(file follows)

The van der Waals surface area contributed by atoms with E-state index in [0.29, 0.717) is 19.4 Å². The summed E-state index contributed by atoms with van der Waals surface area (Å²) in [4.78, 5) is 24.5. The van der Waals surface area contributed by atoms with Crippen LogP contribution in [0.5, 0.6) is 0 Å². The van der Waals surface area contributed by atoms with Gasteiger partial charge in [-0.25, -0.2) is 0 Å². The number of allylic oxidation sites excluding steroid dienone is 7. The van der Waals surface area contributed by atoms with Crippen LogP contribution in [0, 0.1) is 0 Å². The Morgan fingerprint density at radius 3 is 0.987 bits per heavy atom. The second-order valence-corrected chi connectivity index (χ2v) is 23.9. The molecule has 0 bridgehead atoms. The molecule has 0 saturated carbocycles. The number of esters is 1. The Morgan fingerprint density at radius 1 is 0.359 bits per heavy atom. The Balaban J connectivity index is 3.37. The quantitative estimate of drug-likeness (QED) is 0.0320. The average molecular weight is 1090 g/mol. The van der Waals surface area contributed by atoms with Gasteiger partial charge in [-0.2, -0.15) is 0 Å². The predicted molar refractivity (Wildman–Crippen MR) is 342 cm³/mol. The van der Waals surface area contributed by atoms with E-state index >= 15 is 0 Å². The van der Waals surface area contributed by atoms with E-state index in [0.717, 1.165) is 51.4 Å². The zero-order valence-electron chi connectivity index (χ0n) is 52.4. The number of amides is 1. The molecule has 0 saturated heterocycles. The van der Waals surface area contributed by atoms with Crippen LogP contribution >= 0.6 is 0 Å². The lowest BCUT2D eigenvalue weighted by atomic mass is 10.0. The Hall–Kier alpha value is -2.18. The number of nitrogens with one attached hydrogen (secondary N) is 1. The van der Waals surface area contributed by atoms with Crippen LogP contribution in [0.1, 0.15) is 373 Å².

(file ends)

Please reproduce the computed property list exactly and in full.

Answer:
The van der Waals surface area contributed by atoms with E-state index in [0.29, 0.717) is 19.4 Å². The summed E-state index contributed by atoms with van der Waals surface area (Å²) in [4.78, 5) is 24.5. The van der Waals surface area contributed by atoms with Crippen LogP contribution in [0.5, 0.6) is 0 Å². The van der Waals surface area contributed by atoms with Gasteiger partial charge in [-0.25, -0.2) is 0 Å². The number of allylic oxidation sites excluding steroid dienone is 7. The van der Waals surface area contributed by atoms with Crippen LogP contribution in [0, 0.1) is 0 Å². The Morgan fingerprint density at radius 3 is 0.987 bits per heavy atom. The second-order valence-corrected chi connectivity index (χ2v) is 23.9. The molecule has 0 bridgehead atoms. The molecule has 0 saturated carbocycles. The number of esters is 1. The Morgan fingerprint density at radius 1 is 0.359 bits per heavy atom. The Balaban J connectivity index is 3.37. The quantitative estimate of drug-likeness (QED) is 0.0320. The average molecular weight is 1090 g/mol. The van der Waals surface area contributed by atoms with Gasteiger partial charge in [-0.2, -0.15) is 0 Å². The predicted molar refractivity (Wildman–Crippen MR) is 342 cm³/mol. The van der Waals surface area contributed by atoms with E-state index >= 15 is 0 Å². The van der Waals surface area contributed by atoms with E-state index in [0.717, 1.165) is 51.4 Å². The zero-order valence-electron chi connectivity index (χ0n) is 52.4. The number of amides is 1. The molecule has 0 saturated heterocycles. The van der Waals surface area contributed by atoms with Crippen LogP contribution >= 0.6 is 0 Å². The lowest BCUT2D eigenvalue weighted by atomic mass is 10.0. The Hall–Kier alpha value is -2.18. The number of nitrogens with one attached hydrogen (secondary N) is 1. The van der Waals surface area contributed by atoms with Crippen LogP contribution in [0.1, 0.15) is 373 Å².